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Serum and urine soluble HLA class I antigen concentrations are increased in patients with hemorrhagic fever with renal syndrome.

Park CW, Yun SN, Yang CW, Kim TG, Han H, Choi EJ, Chang YS, Bang BK - Korean J. Intern. Med. (1997)

Bottom Line: Serum sHLA-l concentrations in patients with hypotensive episode were higher than in those without the episode (5,85 +/-2,184 vs. 2,389 +/- 860 ng/ml in oliguric phase, 4.11 +/- 1,952 vs. 1,502 +/- 592 ng/ml in diuretic phase, p < 0.05), and serum sHLA-l levels showed a significant correlation with blood WBC count (r = 0.75 in the febrile and hypotensive phase, p < 0.01) and serum creatinine concentrations (r = 0.64 in the oliguric phase, p < 0.01), respectively, Urine sHLA-I levels in the oliguric phase were significantly higher than those in the diuretic phase (390 +/- 155 vs. 214 +/- 45 ng/mg Cr, p < 0.05) and urine sHLA-I levels are associated with severe illness in patients with HFRS.The higher serum sHLA-I are associated with severe illness in patients with HFRS.The persistent elevation of serum sHLA-I during all phases of HFRS might be related to increased production due to prolonged cellular immunologic stimulation by the Hantaan virus rather than decreased excretion of sHLA-I through the kidney.

View Article: PubMed Central - PubMed

Affiliation: Department of Internal Medicine, Catholic University Medical College, Seoul, Korea.

ABSTRACT

Objectives: In order to evaluate the association between the Hantaan virus-induced cellular-immune response and clinical severity in patients with hemorrhagic fever with renal syndrome (HFRS).

Methods: We serially measured the serum (n = 16) and urine (n = 6) concentrations of soluble HLA class 1 antigen (sHLA-l) and clinical powameters in patients with HFRS.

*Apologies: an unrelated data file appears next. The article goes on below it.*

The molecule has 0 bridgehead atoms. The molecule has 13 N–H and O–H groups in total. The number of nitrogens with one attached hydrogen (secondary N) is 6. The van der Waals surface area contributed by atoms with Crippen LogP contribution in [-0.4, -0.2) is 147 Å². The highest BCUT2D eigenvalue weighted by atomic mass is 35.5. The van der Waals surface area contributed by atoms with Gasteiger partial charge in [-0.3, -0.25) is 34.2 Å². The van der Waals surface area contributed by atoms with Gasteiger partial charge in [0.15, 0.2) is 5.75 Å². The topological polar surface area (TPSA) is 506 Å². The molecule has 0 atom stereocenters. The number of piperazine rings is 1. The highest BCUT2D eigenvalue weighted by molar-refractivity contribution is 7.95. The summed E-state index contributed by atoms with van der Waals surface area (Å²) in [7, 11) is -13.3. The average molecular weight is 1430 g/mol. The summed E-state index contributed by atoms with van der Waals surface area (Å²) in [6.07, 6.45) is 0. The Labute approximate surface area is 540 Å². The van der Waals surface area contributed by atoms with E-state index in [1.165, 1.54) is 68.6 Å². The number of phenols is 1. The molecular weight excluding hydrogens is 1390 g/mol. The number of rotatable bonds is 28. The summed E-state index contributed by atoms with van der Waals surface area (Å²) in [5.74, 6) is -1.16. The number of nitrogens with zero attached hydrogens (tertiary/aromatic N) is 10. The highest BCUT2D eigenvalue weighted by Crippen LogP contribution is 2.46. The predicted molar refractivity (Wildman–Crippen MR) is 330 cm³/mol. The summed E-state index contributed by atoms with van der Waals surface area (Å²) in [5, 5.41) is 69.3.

Results: Serum sHLA-I concentrations in patients with HFRS were significantly higher than those in controls throughout all clinical phases (p < 0.01). The highly elevated Serum sHLA-I concentrations peaked in the oliguric phase and declined gradually through the phases of HFRS. Serum sHLA-l concentrations in patients with hypotensive episode were higher than in those without the episode (5,85 +/-2,184 vs. 2,389 +/- 860 ng/ml in oliguric phase, 4.11 +/- 1,952 vs. 1,502 +/- 592 ng/ml in diuretic phase, p < 0.05), and serum sHLA-l levels showed a significant correlation with blood WBC count (r = 0.75 in the febrile and hypotensive phase, p < 0.01) and serum creatinine concentrations (r = 0.64 in the oliguric phase, p < 0.01), respectively, Urine sHLA-I levels in the oliguric phase were significantly higher than those in the diuretic phase (390 +/- 155 vs. 214 +/- 45 ng/mg Cr, p < 0.05) and urine sHLA-I levels are associated with severe illness in patients with HFRS. The higher serum sHLA-I are associated with severe illness in patients with HFRS. The persistent elevation of serum sHLA-I during all phases of HFRS might be related to increased production due to prolonged cellular immunologic stimulation by the Hantaan virus rather than decreased excretion of sHLA-I through the kidney.